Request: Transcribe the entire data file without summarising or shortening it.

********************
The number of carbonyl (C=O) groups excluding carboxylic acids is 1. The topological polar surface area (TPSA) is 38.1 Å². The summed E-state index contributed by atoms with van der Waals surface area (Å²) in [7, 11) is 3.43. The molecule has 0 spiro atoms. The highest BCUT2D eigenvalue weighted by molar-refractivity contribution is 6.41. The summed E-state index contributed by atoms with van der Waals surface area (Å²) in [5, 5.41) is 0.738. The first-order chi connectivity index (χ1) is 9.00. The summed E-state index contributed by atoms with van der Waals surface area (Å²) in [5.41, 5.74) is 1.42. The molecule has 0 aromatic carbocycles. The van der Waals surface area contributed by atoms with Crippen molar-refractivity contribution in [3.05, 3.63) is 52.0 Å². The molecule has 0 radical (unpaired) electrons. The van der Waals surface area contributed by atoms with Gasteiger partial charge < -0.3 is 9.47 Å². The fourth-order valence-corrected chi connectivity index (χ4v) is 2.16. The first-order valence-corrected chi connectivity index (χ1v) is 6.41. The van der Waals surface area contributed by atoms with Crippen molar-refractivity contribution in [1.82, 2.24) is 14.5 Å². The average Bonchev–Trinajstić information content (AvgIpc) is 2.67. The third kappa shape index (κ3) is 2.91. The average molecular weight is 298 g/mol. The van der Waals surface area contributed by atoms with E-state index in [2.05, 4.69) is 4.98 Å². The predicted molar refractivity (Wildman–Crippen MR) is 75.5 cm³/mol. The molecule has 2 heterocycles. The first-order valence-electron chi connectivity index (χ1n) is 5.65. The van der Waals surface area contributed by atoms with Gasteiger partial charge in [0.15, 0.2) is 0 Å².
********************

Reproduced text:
The number of carbonyl (C=O) groups excluding carboxylic acids is 1. The topological polar surface area (TPSA) is 38.1 Å². The summed E-state index contributed by atoms with van der Waals surface area (Å²) in [7, 11) is 3.43. The molecule has 0 spiro atoms. The highest BCUT2D eigenvalue weighted by molar-refractivity contribution is 6.41. The summed E-state index contributed by atoms with van der Waals surface area (Å²) in [5, 5.41) is 0.738. The first-order chi connectivity index (χ1) is 9.00. The summed E-state index contributed by atoms with van der Waals surface area (Å²) in [5.41, 5.74) is 1.42. The molecule has 0 aromatic carbocycles. The van der Waals surface area contributed by atoms with Crippen molar-refractivity contribution in [3.05, 3.63) is 52.0 Å². The molecule has 0 radical (unpaired) electrons. The van der Waals surface area contributed by atoms with Gasteiger partial charge < -0.3 is 9.47 Å². The fourth-order valence-corrected chi connectivity index (χ4v) is 2.16. The first-order valence-corrected chi connectivity index (χ1v) is 6.41. The van der Waals surface area contributed by atoms with Crippen molar-refractivity contribution in [1.82, 2.24) is 14.5 Å². The average Bonchev–Trinajstić information content (AvgIpc) is 2.67. The third kappa shape index (κ3) is 2.91. The average molecular weight is 298 g/mol. The van der Waals surface area contributed by atoms with E-state index in [2.05, 4.69) is 4.98 Å². The predicted molar refractivity (Wildman–Crippen MR) is 75.5 cm³/mol. The molecule has 2 heterocycles. The first-order valence-electron chi connectivity index (χ1n) is 5.65. The van der Waals surface area contributed by atoms with Gasteiger partial charge in [0.15, 0.2) is 0 Å².